Getting enough fibre when you’ve eliminated gluten from your diet can be hard. Dietitian Lana Hirth shows you clever ways to meet your target.
For the estimated one in 70 Kiwis who have coeliac disease, removing gluten is a necessity, not a choice. Others choose to eat less bread and wheat-based food (and therefore less gluten) to help ease digestive discomfort.
But a gluten-free diet isn’t always a healthy option. Going gluten-free means you have to remove wheat, barley, rye and oats – so your diet can be lacking in fibre, iron and B vitamins.
Fibre is your gut’s best friend. Not only does it help keep you regular, it can protect against bowel cancer, lower your blood cholesterol and improve blood sugar control. The best benefits come from eating a wide range of high-fibre foods, including the following fibre types:
This acts like a sponge by absorbing liquid and helping ease bowel movements.
Good sources: fruit, vegetables, legumes
This fibre acts as a bulking agent, sweeping through your colon like a broom to help reduce constipation.
Good sources: nuts and seeds, leafy greens, fruit and vegetable skins
This promotes healthy gut bacteria, which aid good digestion.
Good sources: under-ripe bananas, lentils, cooked and cooled potatoes
|4 dried apricots||2.3g|
|1 tablespoon chia seed||4g|
|3/4 cup cooked brown rice||2.8g|
|1 cup cooked qunioa ||4.1g|
|1 large baked potato with skin on||7.2g|
|1 corn cob||6.6g|
|1/2 cup green peas||4.9g|
|1/2 cup canned lentils||3.5g|
Which whole grains are gluten free?
You don’t have to miss out on healthy fibre if you’re not eating wheat, rye, barley and oats. Try these gluten-free whole grains:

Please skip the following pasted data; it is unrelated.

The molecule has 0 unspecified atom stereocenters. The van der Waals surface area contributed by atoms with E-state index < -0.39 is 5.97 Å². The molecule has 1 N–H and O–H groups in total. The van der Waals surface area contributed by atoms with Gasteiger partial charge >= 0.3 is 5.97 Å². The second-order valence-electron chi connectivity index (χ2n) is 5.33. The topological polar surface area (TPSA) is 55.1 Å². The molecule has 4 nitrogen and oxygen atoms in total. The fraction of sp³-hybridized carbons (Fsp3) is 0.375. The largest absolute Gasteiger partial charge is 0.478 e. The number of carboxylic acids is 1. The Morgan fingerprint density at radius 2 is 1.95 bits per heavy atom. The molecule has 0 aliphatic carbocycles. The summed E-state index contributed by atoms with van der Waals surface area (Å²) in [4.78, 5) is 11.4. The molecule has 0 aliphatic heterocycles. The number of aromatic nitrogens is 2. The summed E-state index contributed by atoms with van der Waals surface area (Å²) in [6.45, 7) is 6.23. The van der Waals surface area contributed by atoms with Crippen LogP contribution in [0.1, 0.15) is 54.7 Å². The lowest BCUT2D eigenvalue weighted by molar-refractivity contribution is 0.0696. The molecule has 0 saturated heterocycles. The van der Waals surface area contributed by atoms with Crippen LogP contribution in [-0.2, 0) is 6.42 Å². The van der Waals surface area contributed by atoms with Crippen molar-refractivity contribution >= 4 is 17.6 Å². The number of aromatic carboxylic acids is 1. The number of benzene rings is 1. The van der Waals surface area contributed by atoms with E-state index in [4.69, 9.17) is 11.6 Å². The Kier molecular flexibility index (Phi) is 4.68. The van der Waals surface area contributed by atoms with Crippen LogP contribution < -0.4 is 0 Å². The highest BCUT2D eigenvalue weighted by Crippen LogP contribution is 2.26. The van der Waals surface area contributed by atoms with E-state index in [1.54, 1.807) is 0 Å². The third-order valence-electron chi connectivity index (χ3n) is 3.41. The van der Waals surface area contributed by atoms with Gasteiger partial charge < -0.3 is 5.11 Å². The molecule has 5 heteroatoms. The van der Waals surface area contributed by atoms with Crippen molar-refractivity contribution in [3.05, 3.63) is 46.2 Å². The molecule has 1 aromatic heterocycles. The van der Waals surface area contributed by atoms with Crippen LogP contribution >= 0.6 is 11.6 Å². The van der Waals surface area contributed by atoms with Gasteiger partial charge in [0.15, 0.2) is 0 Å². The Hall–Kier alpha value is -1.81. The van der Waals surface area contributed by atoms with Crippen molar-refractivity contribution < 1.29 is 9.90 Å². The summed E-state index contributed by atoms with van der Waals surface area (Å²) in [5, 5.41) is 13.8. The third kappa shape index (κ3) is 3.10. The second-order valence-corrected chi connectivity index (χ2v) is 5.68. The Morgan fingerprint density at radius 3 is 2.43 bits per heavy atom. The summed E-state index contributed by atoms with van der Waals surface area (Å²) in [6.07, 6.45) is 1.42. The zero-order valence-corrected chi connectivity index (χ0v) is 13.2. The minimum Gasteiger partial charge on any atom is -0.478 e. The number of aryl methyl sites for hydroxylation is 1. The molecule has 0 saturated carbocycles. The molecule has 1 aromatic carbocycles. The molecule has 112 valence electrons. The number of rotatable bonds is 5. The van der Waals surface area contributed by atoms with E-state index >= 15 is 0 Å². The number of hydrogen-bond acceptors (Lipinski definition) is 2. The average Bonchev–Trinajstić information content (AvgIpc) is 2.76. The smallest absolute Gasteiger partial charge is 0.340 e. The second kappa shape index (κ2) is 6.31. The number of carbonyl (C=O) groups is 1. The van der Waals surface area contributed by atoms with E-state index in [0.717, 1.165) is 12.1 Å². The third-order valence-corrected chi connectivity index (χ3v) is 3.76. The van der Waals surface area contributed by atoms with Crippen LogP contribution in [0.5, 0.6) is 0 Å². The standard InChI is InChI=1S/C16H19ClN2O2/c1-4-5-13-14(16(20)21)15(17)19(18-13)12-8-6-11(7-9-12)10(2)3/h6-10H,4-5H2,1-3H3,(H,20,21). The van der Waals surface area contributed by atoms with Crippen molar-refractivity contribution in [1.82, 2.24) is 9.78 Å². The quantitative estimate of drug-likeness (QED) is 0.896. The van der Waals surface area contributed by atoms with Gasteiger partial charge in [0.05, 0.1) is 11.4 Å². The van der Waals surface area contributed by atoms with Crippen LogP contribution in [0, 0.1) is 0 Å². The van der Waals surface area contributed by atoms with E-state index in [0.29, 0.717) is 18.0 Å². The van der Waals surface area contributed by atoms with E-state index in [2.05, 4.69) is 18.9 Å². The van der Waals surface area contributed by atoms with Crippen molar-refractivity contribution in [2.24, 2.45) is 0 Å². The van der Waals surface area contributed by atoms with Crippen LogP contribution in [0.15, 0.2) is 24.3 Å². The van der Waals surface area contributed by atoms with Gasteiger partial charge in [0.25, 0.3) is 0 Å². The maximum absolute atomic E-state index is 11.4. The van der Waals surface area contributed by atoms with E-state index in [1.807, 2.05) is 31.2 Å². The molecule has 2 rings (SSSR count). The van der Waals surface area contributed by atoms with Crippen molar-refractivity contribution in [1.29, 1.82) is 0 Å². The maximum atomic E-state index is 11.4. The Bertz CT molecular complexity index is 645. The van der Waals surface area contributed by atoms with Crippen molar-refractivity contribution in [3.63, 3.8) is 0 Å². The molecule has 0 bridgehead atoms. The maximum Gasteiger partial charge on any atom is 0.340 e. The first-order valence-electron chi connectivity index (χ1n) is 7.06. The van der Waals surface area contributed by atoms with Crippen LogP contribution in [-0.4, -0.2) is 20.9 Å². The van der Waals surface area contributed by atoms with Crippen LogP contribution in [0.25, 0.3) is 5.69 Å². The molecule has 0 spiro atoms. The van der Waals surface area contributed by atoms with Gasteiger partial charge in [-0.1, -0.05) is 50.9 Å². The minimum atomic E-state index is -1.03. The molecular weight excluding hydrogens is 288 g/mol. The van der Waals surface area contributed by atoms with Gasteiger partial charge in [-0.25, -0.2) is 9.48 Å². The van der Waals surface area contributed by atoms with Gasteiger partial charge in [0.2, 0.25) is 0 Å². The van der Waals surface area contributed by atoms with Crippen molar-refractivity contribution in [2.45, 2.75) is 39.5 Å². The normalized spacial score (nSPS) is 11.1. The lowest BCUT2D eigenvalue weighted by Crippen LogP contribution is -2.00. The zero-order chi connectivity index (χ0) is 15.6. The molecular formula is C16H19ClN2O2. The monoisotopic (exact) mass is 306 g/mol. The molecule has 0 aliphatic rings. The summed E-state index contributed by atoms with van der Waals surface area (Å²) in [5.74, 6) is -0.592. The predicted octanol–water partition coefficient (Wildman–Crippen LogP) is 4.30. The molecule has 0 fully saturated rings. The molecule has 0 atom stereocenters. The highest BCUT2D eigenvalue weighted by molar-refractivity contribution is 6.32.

Brown rice is an easy, gluten-free way to boost your fibre intake, delivering a slightly nutty taste
Amaranth has a mildly peppery taste. It’s great in soups and stews, or you can ‘pop’ it like corn and use it in muesli bars
Buckwheat, which is not wheat as its name might suggest, makes a great stuffing for red capsicums. Buckwheat flour has up to three times the fibre of gluten-free flour
Millet has a very mild flavour. It can be boiled whole and used like rice, or enjoyed as a filling ‘porridge’ topped with cinnamon, shredded coconut and banana
Quinoa is a crunchy, nutty seed. It takes just 15 minutes to cook, using a ratio of 1 cup of quinoa to 2 cups of water. It’s also available as porridge flakes for gluten-free winter breakfasts
Teff is the smallest of grains, with a slightly earthy flavour. You can use cooked teff in soups or as an alternative to polenta.
How important is fibre?
Your high-fibre, gluten-free day on a plate
Homemade baked beans on a slice of gluten-free toast
Corn and capsicum fritters with avocado smash
Roasted vegetable salad with chickpeas
Steamed fish with brown rice and mixed veges
1 Packham pear, skin on
30g unsalted mixed nuts
2 cups popcorn
How much fibre do I need (and how do I get more)?
It’s recommended women aim for at least 25g of fibre each day and men 30g. More than two-thirds of us don’t eat enough fibre, and following a gluten-free diet can make it even harder. Follow these five tips to boost your fibre if you have coeliac disease, or if you’d just like to boost your fibre levels in general.
- Leave on fruit and vege skins so you don’t lose ‘insoluble’ fibre – plus it saves time!
- Sprinkle chia, sunflower or pumpkin seeds on top of gluten-free cereal or yoghurt.
- Add chickpeas, lentils or beans to salads, soups and casseroles.
- Swap white rice for brown and choose more wholegrain foods.
- Snack on a handful of nuts and seeds between meals.